Björk : how Android is helping us take Biophilia to the masses

Wired Conference, 18 octobre 2013

"I’d always wanted to start my own music school as a kid, and I guess all this other stuff just happened in between," Björk Guðmundsdóttir told the audience at Wired 2013.

The musician uttered this quietly humble remark while explaining how her desire finally came true, thanks to touchscreens, a team of ten app developers from all over the globe, a lot of imagination — and Android.

But Björk isn’t just teaching children about music, through her album Biophilia and its accompanying ten apps she is teaching them about our relationship with sound and nature, and how they interweave and connect in strange and beautiful ways. It was only when the final app launched on Android in July this year that her vision of a new type of musical theory could be taken across the planet, to everyone.

"Now, Biophilia can travel independently without me and the instruments created round it. Now it’s translated to Android we can see classes in Buenos Aires using it, where all the children have small mobiles they can use."

The seed for this project, however, began more than 30 years ago, before iPads, before Android and before anyone thought to teach science and music simultaneously through technology and touchscreens.

"Being brought up in Iceland I always had a relationship with nature before I knew that’s not common," she said. "Living in a capital in Europe but still surrounded by mountains and ocean, my relationship to music was strongest walking to school and back. I would sing to myself and very quickly started mapping out my melodies to landscapes — at the time I just thought it was very matter of fact, a common thing to do."

At music school from the age of five, Björk knew there was a disconnect between her desire to create, and the practices of "four guys in Germany in the 1700s" she was being taught about by teachers. But it was not until her 2007 Volta tour, when she used touchscreens, that she began to connect the dots between her desire to teach "musicology for Icelandic girls in the 20th century" and the influence of nature on her musical compositions. Three years before the launch of Apple’s iPad, Björk knew she was in front of something that would revolutionise the way we interpret and mediate our relationship with technology, culture — everything.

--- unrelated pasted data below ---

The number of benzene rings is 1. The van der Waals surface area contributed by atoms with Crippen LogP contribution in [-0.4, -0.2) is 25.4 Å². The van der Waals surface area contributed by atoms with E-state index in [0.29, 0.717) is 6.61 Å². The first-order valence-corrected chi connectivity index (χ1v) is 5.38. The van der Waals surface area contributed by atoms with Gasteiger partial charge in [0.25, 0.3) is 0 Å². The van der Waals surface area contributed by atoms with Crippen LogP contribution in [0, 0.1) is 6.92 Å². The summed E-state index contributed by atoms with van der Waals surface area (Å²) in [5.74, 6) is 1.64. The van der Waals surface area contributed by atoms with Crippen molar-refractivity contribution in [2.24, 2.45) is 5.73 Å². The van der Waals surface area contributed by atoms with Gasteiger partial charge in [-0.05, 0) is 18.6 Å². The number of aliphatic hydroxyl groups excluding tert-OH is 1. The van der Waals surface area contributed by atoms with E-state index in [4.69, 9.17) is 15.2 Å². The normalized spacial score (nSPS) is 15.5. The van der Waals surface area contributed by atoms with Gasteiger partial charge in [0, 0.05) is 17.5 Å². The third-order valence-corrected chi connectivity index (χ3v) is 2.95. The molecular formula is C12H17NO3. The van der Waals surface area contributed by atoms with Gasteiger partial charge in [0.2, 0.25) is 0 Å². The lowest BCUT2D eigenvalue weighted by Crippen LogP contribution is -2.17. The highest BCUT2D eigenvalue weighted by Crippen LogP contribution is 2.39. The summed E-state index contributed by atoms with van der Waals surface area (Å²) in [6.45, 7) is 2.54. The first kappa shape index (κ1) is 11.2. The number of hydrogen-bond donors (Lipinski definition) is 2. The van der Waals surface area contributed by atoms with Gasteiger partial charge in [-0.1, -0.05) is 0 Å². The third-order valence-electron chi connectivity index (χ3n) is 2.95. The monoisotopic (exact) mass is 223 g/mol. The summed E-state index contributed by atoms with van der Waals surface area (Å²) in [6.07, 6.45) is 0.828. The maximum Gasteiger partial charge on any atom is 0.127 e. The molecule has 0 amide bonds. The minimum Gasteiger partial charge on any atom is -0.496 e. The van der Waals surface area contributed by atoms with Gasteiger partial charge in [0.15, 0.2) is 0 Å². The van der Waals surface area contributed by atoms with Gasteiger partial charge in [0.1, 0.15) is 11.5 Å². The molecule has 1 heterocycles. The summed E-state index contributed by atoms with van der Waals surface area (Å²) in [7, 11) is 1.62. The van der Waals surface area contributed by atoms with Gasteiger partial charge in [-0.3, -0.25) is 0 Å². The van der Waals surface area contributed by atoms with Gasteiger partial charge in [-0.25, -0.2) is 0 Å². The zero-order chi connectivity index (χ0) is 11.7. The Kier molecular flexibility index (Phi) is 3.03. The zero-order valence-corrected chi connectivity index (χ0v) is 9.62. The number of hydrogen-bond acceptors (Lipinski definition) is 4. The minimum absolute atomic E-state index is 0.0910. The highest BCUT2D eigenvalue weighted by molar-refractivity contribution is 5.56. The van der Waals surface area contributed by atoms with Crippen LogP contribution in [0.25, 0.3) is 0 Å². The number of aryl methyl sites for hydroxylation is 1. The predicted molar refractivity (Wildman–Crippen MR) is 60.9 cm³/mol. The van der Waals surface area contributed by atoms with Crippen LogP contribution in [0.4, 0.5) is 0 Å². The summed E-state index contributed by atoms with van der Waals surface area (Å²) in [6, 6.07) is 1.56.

"I was gagging to able to write using it, not just perform. I had to hold my breath and the minute I got home I started working with an engineer Damien Taylor mapping out the touchscreens." Once she had experimented with writing music in this way, she realised she had a responsibility to share this new tool.

Björk penned ten songs inspired by ten different natural elements in nature and ten different types of musical rules — chords and arpeggios etc. She realised each was a lesson in itself — for instance, the song "Thunderstorm" was linked to lightning and the arpeggio. She began talking to a team at MIT, narrowing down her vision for what to do with these songs and the tools she could see coming together. Just as when she was a child, walking to school and connecting the tunes in her head to the peaks and troughs of a mountain range, Björk had made an unconscious connection between these complimentary elements without really knowing what it meant or how to transform it into something that could be useful, and shared.

From there, Biophila exploded. Each of those songs has been turned into an app created by one of a team of ten competing app developers that came together to debate the project ("Apple told me that was unheard of as they’re meant to be competitors — they were sharing ideas"). Each song has a complementary new musical instrument, from a Tesla Coil for the lightning to a gravity harp representing counterpoint (baseline).

During workshops children could see these instruments in action, but after three years it’s the advent of the Android app Björk launched earlier this year that has helped take the Biophilia Educational Programme to classrooms across the globe. "I really wanted to empower kids — now they see something in nature they recognise and they play with it and hear the structure they just made. It makes a direct impact — I could see them in weeks learning what I learned in five or ten years."

"The whole theme was about connecting the dots, building bridges between things that didn’t have a bridge before — nature and technology, atoms and the galaxy. It is so overreaching in unifying everything in the Universe."

publié dans Wired Conference